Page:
He points out that the volatility effect also means that, sometimes, boards can be too conservative with investment strategies.
“We occasionally come across NFPs that are essentially building a long-term war chest, where their strategy is too conservative. They have enough time to weather the volatility and they really could be more aggressive without taking inappropriate risks with fund-raising proceeds.”
Challenges for investment sub-committees
He says that many NFP investment sub-committees are struggling with these issues – for a couple of reasons.
“Firstly, some NFPs don’t necessarily know what they’re going to be spending on in the future – that makes it really hard to decide what you do today. How much risk you take depends on what and when you’re going to spend. Sub-committees need to push for hard and fast decisions around that funding timeline.
“Secondly, because investment sub-committees report to the board every quarter, they have a tendency to take the short-term view. No one wants to be the bearer of bad news. But, in today’s market, you can almost guarantee that, in some quarters, you’re going to be reporting negative returns. Boards and committees need to reset their expectations: volatility is an investment fact of life. They need to keep their eye on the long-term goal and accept that markets will go up and down. Otherwise, you’ll get a nervous committee making changes to what was actually a perfectly sound investment strategy.”
Annual reviews essential
Increased volatility also makes it more important to have an annual review. As Greenrod explains, even if NFP boards make the right decision at the beginning of the year, in 12 months’ time the situation will be different.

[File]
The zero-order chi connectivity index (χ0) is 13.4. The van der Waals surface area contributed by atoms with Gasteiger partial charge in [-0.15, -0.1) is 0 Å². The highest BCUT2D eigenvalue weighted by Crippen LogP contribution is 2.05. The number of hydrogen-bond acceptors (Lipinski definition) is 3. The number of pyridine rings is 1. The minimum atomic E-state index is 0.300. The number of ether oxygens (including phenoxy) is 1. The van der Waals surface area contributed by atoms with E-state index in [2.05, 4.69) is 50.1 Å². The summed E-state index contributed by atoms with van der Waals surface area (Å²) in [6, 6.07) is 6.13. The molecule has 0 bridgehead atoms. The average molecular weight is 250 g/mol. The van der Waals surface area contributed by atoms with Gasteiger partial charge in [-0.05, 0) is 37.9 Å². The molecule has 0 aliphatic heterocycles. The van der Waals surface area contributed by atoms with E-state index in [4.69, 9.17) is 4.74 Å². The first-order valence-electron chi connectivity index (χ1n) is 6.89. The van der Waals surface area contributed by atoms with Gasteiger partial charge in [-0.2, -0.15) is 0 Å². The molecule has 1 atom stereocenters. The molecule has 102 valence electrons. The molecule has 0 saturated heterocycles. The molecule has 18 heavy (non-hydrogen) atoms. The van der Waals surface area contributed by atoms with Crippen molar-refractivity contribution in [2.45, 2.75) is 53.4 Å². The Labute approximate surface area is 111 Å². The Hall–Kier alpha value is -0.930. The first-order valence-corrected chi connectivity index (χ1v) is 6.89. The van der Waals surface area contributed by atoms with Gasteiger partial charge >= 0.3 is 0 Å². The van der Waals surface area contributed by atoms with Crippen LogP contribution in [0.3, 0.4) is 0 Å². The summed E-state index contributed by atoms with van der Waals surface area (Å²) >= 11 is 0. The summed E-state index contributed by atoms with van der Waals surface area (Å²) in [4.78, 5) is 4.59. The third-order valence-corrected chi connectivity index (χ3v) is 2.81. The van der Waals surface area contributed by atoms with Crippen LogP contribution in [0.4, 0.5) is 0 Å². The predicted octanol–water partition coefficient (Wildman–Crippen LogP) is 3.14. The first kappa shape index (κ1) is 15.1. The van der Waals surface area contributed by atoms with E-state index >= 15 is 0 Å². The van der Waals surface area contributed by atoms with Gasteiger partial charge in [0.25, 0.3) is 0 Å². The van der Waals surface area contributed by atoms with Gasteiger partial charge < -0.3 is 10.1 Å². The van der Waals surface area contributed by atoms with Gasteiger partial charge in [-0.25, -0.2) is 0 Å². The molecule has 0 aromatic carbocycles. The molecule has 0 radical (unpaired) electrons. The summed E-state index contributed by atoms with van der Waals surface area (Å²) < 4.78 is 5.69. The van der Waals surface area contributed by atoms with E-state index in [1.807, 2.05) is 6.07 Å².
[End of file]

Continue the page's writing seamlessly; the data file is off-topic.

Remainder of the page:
“A year later the return you get will be lower or higher than you expected. What do you do then? Even if your goals haven’t changed, you’re one year into your time horizon, your asset liability situation will certainly have changed – and your fund raising efforts may have changed too.
“If you made more than you were expecting, do you take on more risk, because the downside potential doesn’t bother you as much? Or, do you lock in the excess return that you weren’t expecting to get – effectively taking less risk?
He says, at such times, people often ‘go with their gut’ when making investment decisions – sometimes with unfortunate results.
“We find NFP boards have a tendency to double down when things are going well. Equally, when things are going poorly, their instinct is to exit markets and sit on the side lines. Often both of those reactions are the opposite of what the organisation needs.”
Greenrod empathises with NFP decision makers when markets are going against them.
“If markets are falling, it’s very stressful to keep going with your investment strategy, especially when the board has to report to other stakeholders. It’s hard enough making these decisions with your own money – doing it with someone else’s to support a worthy cause is doubly difficult. This is why you need a scientific, rational basis for making the call.”
Pitfalls of traditional investment strategies
He says NFP boards and investment sub-committees need to be aware of all the potential emotional biases when it comes to deciding on their portfolio mix.